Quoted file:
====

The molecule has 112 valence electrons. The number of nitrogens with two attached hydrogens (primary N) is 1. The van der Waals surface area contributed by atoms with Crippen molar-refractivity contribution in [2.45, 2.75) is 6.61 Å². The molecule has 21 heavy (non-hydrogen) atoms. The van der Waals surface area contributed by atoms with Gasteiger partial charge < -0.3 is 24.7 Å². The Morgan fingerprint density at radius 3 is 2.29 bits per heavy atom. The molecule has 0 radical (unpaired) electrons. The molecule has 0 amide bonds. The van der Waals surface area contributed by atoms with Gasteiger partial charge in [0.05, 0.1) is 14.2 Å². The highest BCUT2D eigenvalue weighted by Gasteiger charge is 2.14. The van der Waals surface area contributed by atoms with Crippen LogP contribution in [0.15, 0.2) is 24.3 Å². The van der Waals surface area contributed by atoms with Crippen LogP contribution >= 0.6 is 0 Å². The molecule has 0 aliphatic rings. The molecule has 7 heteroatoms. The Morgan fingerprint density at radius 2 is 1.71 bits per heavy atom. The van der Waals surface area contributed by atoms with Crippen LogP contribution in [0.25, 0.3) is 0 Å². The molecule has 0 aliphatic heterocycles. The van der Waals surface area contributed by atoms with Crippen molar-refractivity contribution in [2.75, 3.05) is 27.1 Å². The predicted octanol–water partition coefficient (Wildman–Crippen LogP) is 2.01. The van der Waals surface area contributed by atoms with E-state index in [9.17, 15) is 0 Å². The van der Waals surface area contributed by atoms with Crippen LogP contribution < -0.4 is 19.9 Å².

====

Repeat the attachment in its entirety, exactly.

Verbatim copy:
The molecule has 112 valence electrons. The number of nitrogens with two attached hydrogens (primary N) is 1. The van der Waals surface area contributed by atoms with Crippen molar-refractivity contribution in [2.45, 2.75) is 6.61 Å². The molecule has 21 heavy (non-hydrogen) atoms. The van der Waals surface area contributed by atoms with Gasteiger partial charge < -0.3 is 24.7 Å². The Morgan fingerprint density at radius 3 is 2.29 bits per heavy atom. The molecule has 0 radical (unpaired) electrons. The molecule has 0 amide bonds. The van der Waals surface area contributed by atoms with Gasteiger partial charge in [0.05, 0.1) is 14.2 Å². The highest BCUT2D eigenvalue weighted by Gasteiger charge is 2.14. The van der Waals surface area contributed by atoms with Crippen LogP contribution in [0.15, 0.2) is 24.3 Å². The van der Waals surface area contributed by atoms with Crippen LogP contribution >= 0.6 is 0 Å². The molecule has 0 aliphatic rings. The molecule has 7 heteroatoms. The Morgan fingerprint density at radius 2 is 1.71 bits per heavy atom. The van der Waals surface area contributed by atoms with Crippen LogP contribution in [0.25, 0.3) is 0 Å². The molecule has 0 aliphatic heterocycles. The van der Waals surface area contributed by atoms with Crippen molar-refractivity contribution in [2.75, 3.05) is 27.1 Å². The predicted octanol–water partition coefficient (Wildman–Crippen LogP) is 2.01. The van der Waals surface area contributed by atoms with E-state index in [9.17, 15) is 0 Å². The van der Waals surface area contributed by atoms with Crippen LogP contribution < -0.4 is 19.9 Å².